About 15 years ago labs began to start manufacturing gem-quality diamond. Early efforts could produce only small, off-color stones, which were often enhanced to deeper colors and marketed as fancies. Improvements in growth processes now make it easier to grow colorless diamond, and to maintain growth over a long enough period to produce larger crystals.
The graph at right, showing the colors of lab-made diamonds submitted to GIA for grading over the past decade, gives a sense of the progress toward producing colorless diamond.
Now both color and size barriers have been overcome, and the number of diamond-growing labs around the world is increasing. GIA foresees ever-growing production of lab-made stones, especially in melee and in stones over 4 carats. The increasing number of lab-made stones, and the improved quality, increases the risk of fraud.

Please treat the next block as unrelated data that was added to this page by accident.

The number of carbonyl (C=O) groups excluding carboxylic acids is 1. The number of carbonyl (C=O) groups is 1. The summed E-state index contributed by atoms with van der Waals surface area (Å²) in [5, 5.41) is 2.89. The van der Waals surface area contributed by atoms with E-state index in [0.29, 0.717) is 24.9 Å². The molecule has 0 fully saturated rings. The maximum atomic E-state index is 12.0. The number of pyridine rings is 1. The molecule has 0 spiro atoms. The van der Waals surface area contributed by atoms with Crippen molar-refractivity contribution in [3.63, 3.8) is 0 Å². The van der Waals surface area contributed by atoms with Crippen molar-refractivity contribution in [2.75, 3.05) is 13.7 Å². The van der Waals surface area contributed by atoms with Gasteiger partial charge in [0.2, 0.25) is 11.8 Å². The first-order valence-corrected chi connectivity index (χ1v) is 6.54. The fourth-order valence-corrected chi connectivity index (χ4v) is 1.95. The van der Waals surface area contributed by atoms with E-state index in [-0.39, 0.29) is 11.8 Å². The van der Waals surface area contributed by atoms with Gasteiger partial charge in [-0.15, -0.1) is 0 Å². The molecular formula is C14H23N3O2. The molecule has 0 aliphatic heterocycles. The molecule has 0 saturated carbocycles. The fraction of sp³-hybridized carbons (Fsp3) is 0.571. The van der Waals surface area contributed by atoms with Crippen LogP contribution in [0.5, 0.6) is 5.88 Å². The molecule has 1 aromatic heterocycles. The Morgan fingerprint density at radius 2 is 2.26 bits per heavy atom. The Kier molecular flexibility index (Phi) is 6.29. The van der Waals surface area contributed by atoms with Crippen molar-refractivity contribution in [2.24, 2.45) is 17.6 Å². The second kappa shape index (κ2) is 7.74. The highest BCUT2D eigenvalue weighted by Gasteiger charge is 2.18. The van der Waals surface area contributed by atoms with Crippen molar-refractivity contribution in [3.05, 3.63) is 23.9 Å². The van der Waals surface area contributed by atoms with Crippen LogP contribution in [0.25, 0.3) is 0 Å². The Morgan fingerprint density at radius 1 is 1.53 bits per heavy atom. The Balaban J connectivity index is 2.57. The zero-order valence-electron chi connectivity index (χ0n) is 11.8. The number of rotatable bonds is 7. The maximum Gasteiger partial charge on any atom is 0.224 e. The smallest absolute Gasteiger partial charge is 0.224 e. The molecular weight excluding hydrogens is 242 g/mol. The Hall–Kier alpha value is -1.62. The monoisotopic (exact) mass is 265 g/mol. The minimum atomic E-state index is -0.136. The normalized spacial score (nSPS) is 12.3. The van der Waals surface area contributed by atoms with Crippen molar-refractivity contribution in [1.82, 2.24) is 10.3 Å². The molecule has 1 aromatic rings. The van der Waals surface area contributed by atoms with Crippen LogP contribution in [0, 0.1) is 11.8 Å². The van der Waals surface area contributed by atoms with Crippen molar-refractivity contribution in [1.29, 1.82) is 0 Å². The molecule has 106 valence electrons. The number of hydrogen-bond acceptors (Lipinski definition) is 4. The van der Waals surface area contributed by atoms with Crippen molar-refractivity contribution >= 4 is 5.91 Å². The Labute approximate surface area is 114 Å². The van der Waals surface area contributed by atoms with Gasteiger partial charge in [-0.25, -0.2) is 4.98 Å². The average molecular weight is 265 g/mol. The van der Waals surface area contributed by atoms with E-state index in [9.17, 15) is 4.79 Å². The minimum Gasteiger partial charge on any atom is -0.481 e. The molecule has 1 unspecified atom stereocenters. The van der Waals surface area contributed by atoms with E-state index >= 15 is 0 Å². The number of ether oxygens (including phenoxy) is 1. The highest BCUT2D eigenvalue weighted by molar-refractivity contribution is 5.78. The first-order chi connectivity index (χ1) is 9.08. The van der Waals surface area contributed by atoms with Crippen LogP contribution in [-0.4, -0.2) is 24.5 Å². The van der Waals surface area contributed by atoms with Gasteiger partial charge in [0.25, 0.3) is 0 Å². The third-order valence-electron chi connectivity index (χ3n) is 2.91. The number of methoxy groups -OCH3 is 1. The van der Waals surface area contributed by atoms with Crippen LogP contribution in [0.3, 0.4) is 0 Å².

Recognizing lab-made stones
Gems from the best diamond growers are almost indistinguishable from mined diamond.
Reputable manufacturers are proud of their work and inscribe their name on their gems. They also properly advertise them in a way that does not mislead the buyer.
However, not all manufacturers want to be known. Distinguishing synthesized diamond requires very expensive equipment, far beyond the reach of an independent jeweler or appraiser, or even of most gem grading labs.
GIA is one of the few diamond-grading labs with the necessary equipment and the means to continually update its expertise in this rapidly changing field. The GIA lab deliberately studies stones from known manufacturers, so graders can familiarize themselves with features that distinguish lab-grown gems.
But in the marketplace, a lab-made stone could easily be passed off—and priced--as mined.
How common is this fraud?